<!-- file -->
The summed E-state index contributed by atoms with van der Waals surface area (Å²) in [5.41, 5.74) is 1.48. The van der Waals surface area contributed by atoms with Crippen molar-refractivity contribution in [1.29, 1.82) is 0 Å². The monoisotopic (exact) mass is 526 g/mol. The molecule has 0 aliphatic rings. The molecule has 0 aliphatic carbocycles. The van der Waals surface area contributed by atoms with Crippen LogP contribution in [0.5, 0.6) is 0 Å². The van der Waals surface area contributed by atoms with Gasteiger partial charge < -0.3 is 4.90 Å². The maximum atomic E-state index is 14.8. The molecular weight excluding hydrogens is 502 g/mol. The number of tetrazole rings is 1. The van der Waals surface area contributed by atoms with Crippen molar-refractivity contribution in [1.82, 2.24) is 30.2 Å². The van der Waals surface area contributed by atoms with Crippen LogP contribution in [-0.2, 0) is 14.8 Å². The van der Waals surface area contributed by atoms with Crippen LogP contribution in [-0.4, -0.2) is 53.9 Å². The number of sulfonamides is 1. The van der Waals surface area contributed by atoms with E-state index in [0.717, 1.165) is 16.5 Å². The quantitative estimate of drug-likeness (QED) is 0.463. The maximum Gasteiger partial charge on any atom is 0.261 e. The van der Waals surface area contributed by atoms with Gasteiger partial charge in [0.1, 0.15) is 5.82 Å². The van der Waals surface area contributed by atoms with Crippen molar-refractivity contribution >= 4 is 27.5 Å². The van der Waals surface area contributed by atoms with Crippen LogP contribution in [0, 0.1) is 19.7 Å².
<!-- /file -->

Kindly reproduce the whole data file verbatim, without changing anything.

The summed E-state index contributed by atoms with van der Waals surface area (Å²) in [5.41, 5.74) is 1.48. The van der Waals surface area contributed by atoms with Crippen molar-refractivity contribution in [1.29, 1.82) is 0 Å². The monoisotopic (exact) mass is 526 g/mol. The molecule has 0 aliphatic rings. The molecule has 0 aliphatic carbocycles. The van der Waals surface area contributed by atoms with Crippen LogP contribution in [0.5, 0.6) is 0 Å². The van der Waals surface area contributed by atoms with Gasteiger partial charge < -0.3 is 4.90 Å². The maximum atomic E-state index is 14.8. The molecular weight excluding hydrogens is 502 g/mol. The number of tetrazole rings is 1. The van der Waals surface area contributed by atoms with Crippen molar-refractivity contribution in [1.82, 2.24) is 30.2 Å². The van der Waals surface area contributed by atoms with Crippen LogP contribution in [-0.2, 0) is 14.8 Å². The van der Waals surface area contributed by atoms with Crippen LogP contribution in [-0.4, -0.2) is 53.9 Å². The number of sulfonamides is 1. The van der Waals surface area contributed by atoms with E-state index in [0.717, 1.165) is 16.5 Å². The quantitative estimate of drug-likeness (QED) is 0.463. The maximum Gasteiger partial charge on any atom is 0.261 e. The van der Waals surface area contributed by atoms with Gasteiger partial charge in [0.1, 0.15) is 5.82 Å². The van der Waals surface area contributed by atoms with Crippen molar-refractivity contribution >= 4 is 27.5 Å². The van der Waals surface area contributed by atoms with Crippen LogP contribution in [0, 0.1) is 19.7 Å².